A version of this soundbar was released in 2016 called the Nakamichi Shockwafe Pro 7.1. However, it didn't come with up-firing drivers, and it didn't support Dolby Atmos or DTS:X content. In 2018, the Nakamichi Shockwafe Pro 7.1.4 was released. At the time, it was only advertised to support DTS:X. However, a later firmware update added Dolby Atmos support and SSE. This tested 7.1.4 model was purchased after 2019, so it came with Dolby Atmos and SSE right out of the box.
If you come across another version of this soundbar, let us know in the discussions, and we'll update our review.
The Nakamichi Shockwafe Pro 7.1.4 is a premium 7.1.4 setup with immersive surround sound. Its unique Spatial Surround Elevation feature lets you adjust the bar's performance based on the layout of your listening space, and it supports Dolby Atmos and DTS:X content. Compared to other premium bars on the market, its Atmos performance isn't very immersive, but it does a fair job for its value.
The Vizio Elevate is better than the Nakamichi Shockwafe Pro 7.1 SSE for most uses. The Vizio is a 5.1.4 setup with better center and soundstage performances. It comes with eARC support, and it has a more neutral sound out-of-the-box. However, if you like a boomy, bass-heavy default sound, the Nakamichi is a better choice. It also has a better surround performance than the Vizio.
The JBL Bar 9.1 is better than the Nakamichi Shockwafe Pro 7.1 SSE. The JBL is a 5.1.4 setup with a better soundstage and eARC support. It has a more neutral sound out-of-the-box, especially compared to the Nakamichi's boomy, bass-heavy sound. That said, the Nakamichi is still a good choice for mixed usage overall.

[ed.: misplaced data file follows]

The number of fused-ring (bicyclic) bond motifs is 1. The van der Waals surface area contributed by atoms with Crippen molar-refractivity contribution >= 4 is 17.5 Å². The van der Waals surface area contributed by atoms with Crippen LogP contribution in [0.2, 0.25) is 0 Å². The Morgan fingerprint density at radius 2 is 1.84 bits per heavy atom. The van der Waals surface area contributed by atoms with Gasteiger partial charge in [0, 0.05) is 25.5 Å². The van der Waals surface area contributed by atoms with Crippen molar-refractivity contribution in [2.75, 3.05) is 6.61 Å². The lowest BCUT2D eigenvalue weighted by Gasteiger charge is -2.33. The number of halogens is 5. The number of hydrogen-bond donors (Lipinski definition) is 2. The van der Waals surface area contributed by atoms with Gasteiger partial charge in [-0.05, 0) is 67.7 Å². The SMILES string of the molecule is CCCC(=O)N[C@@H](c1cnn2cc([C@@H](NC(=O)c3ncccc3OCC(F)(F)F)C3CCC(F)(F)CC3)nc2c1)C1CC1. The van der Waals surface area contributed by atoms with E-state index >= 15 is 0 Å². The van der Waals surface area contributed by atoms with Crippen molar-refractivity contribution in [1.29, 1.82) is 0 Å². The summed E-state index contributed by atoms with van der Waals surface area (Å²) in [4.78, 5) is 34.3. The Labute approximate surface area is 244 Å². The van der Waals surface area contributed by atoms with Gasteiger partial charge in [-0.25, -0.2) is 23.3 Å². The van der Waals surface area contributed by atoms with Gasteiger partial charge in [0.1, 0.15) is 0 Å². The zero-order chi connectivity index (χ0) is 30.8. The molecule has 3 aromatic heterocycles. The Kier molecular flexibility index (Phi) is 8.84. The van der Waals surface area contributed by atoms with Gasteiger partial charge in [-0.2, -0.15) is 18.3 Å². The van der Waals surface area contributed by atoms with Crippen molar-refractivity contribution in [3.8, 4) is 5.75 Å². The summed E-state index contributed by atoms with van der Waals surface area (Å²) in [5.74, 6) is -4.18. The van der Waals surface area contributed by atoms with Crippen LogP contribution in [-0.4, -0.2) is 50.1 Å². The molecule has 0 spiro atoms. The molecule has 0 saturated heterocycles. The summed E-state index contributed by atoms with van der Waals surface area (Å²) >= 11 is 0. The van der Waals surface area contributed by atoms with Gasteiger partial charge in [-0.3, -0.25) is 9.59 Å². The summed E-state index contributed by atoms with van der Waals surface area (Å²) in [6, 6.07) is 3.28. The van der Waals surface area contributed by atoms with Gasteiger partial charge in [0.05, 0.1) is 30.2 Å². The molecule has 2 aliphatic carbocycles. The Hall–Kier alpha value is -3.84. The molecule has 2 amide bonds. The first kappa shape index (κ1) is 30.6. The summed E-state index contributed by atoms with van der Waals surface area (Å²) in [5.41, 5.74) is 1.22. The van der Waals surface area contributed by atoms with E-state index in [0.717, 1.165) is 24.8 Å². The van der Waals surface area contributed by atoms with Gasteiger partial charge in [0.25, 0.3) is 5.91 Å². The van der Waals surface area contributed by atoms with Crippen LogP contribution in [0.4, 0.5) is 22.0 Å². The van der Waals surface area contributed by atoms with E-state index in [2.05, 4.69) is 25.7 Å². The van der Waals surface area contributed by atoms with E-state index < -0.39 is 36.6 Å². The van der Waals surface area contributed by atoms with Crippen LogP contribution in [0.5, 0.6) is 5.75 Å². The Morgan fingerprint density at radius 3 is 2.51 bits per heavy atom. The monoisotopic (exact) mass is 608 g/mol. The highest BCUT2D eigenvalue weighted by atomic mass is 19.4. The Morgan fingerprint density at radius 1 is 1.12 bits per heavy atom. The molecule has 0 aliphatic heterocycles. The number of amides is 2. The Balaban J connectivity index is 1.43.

The Sonos Arc and the Nakamichi Shockwafe Pro 7.1 SSE are two very different soundbar setups. The Sonos is a premium standalone soundbar that you can upgrade as the Sonos Arc with Sub + One SL Speakers. It has a better soundstage, but on its own, it can't reproduce as much low-bass as the Nakamichi. Thanks to its satellites, the Nakamichi also has a better surrounds performance. That said, you can always add on satellites to the Sonos to improve its surround sound.
Depending on your listening habits, you may prefer either the Sony HT-A7000 with Speakers + Bass Module or the Nakamichi Shockwave Pro 7.1 SSE. The Sony is a better-built setup with eARC support. It has more sound enhancement features like room correction and a more neutral sound out-of-the-box. The Nakamichi gets louder, though, with less compression at max volume. It also has better surround and Atmos performances.